Home West London London Councils declare support for Afghan refugees

London Councils declare support for Afghan refugees


Borough councils in London are continuing to pledge their support and willingness to resettle refugees from Afghanistan amid the conclusion of the 20-year war in the country.

At least 27 borough councils in London have so far said they would help support and resettle Afghan families fleeing the country as a decades-long occupation by the US, UK and other western militaries comes to an end.

The cross-party London Councils group said Tuesday (August 31) that the “majority” of London boroughs have already offered accommodation and essential local support such as counselling and school places to families in need.

As of Tuesday, 27 London boroughs indicated a willingness and ability to take “between 125 and 152 families”, London Councils said, who are arriving into the UK via the government’s Afghan Relocation and Assistance Policy (ARAP).

More offers from London boroughs are expected to follow in the coming weeks.

As of today, 27 London boroughs have indicated a willingness and ability to take families coming into the UK via ARAP according to a London Councils survey.

For our full press release click here 👇https://t.co/Da1f0hwfmK pic.twitter.com/wzeAYBIpIx

— London Councils (@londoncouncils) August 31, 2021

“We have all seen videos and photos of the terrifying situation in Afghanistan right now. People who once helped UK and US Armed Forces are living in constant fear of persecution and death. This is a humanitarian crisis and we all need to do our bit to help – as individuals, as a city, and as a country,” Councillor Darren Rodwell, deputy chair of London Councils and executive member for housing and planning, said.

“Boroughs are offering to support as many families as they can while managing existing pressures and priorities. We do this standing shoulder to shoulder with councils across the country, contributing to the overall national response,” he added.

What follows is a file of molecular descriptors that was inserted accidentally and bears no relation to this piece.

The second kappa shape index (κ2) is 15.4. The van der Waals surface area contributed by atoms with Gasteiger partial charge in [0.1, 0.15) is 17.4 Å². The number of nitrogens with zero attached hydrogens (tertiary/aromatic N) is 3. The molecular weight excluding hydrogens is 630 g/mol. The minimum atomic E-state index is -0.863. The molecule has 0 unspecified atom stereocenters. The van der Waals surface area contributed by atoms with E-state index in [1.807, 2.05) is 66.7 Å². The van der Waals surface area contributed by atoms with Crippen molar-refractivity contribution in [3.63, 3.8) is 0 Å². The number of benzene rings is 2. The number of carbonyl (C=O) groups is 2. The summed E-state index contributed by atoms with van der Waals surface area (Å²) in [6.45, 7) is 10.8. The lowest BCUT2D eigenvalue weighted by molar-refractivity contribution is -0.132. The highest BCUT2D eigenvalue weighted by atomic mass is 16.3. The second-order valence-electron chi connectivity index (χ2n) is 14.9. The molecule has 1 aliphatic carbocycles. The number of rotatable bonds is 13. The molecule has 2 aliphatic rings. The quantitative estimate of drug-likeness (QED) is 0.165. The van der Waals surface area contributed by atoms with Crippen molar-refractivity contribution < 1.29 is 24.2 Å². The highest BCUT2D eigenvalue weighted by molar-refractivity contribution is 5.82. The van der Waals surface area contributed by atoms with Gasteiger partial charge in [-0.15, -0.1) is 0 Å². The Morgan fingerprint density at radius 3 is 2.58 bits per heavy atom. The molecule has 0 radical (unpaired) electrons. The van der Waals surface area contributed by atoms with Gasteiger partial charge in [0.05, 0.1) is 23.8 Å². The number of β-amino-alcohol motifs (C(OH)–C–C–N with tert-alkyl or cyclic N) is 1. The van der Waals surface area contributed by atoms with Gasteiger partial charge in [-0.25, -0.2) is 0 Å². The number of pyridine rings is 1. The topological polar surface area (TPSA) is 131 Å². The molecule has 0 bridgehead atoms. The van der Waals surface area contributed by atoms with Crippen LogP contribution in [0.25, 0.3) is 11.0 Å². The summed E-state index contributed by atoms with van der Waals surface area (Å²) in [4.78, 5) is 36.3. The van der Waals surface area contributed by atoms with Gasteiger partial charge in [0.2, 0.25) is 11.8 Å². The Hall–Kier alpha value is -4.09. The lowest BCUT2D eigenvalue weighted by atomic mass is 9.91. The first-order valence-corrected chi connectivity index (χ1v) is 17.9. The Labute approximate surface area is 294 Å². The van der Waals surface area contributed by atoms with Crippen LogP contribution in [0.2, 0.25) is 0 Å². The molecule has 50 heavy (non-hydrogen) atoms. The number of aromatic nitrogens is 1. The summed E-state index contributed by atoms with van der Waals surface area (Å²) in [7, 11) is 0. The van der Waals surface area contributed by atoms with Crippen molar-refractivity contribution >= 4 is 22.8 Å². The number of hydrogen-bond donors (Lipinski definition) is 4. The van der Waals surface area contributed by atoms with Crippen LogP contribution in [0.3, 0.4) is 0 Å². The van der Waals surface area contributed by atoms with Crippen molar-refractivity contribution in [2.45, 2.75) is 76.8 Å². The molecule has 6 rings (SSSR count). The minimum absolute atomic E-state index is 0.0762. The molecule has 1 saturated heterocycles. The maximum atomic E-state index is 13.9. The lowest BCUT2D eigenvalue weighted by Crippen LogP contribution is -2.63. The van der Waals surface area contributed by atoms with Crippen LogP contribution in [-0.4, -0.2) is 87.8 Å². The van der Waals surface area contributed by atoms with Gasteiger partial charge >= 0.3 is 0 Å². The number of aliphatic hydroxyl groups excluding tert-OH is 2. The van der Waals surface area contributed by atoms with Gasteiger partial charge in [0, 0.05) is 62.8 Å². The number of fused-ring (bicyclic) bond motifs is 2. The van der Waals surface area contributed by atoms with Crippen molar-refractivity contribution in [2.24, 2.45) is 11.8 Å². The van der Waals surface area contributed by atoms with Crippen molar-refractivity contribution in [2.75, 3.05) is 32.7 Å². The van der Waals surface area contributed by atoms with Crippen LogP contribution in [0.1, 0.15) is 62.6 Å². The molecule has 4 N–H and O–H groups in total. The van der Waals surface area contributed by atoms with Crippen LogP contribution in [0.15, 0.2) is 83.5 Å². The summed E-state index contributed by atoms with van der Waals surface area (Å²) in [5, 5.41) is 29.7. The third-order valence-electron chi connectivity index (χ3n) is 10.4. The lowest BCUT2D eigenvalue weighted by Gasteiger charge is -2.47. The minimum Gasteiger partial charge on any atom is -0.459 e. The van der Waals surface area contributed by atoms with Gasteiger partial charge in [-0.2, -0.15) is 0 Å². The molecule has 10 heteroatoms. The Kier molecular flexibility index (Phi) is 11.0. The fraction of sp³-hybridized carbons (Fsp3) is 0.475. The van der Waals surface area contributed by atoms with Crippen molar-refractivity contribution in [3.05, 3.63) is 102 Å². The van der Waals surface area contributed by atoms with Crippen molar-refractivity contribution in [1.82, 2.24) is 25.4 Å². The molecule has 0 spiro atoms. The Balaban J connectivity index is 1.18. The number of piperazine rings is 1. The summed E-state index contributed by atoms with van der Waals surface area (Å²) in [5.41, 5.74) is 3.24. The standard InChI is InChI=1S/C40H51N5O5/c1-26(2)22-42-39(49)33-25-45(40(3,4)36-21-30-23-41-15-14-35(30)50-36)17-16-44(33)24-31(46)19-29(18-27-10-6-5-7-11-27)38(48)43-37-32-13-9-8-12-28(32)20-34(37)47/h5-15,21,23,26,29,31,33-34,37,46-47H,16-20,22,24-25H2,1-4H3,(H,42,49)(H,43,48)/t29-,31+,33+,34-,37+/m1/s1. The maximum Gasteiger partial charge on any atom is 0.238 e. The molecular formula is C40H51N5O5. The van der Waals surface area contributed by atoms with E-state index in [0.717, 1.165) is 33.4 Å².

“We know many Londoners wish to do something for the scared, exhausted families coming to our city. Right now, the best way to help is to donate to your local food bank and contact your local volunteer centre.”

Among the councils pledging support in south London is Lewisham, which has special status as a place of sanctuary and offered to welcome Afghan families fleeing the violence and persecution.

“Lewisham stands ready to work with our partners to offer a place of welcome and safety for those facing an unimaginable crisis in Afghanistan. We are a Borough of Sanctuary and we are ready to help,” Lewisham Mayor Dan Egan said recently in a Twitter post.

On the other side of town, in south west London, Kingston Council have also offered their support.

Like Lewisham, the borough successfully resettled refugees from Syria fleeing civil war in that country in 2015, and has likewise pledged its commitment to help Afghan refugees now:

“In Kingston, we are committed to playing our part in providing a safe and welcoming place for vulnerable people coming to the UK. Like many other local authorities, Kingston stands ready to provide sanctuary for those fleeing the terrifying events taking place in Afghanistan, but the Government must ensure we are properly resourced to provide the safe haven and specialist support that these people need and deserve,” Council Leader Caroline Kerr said in a recent statement.

BREAKING: The last U.S. military plane has departed Afghanistan, ending the U.S.’ 20-year war in the country.

At least 47,000 Afghan civilians were killed during the war, with over 2.5 million Afghans displaced, making up the second-largest refugee population in the world. pic.twitter.com/s2IEB6BR7S

— AJ+ (@ajplus) August 30, 2021

The United Nations estimates there are some 2.6 million registered Afghan refugees in the world, of whom 2.2 million are registered in Iran and Pakistan alone.

Another 3.5 million people are meanwhile thought to be internally displaced inside Afghanistan, with many forced to flee violence since the US and UK-led invasion in 2001.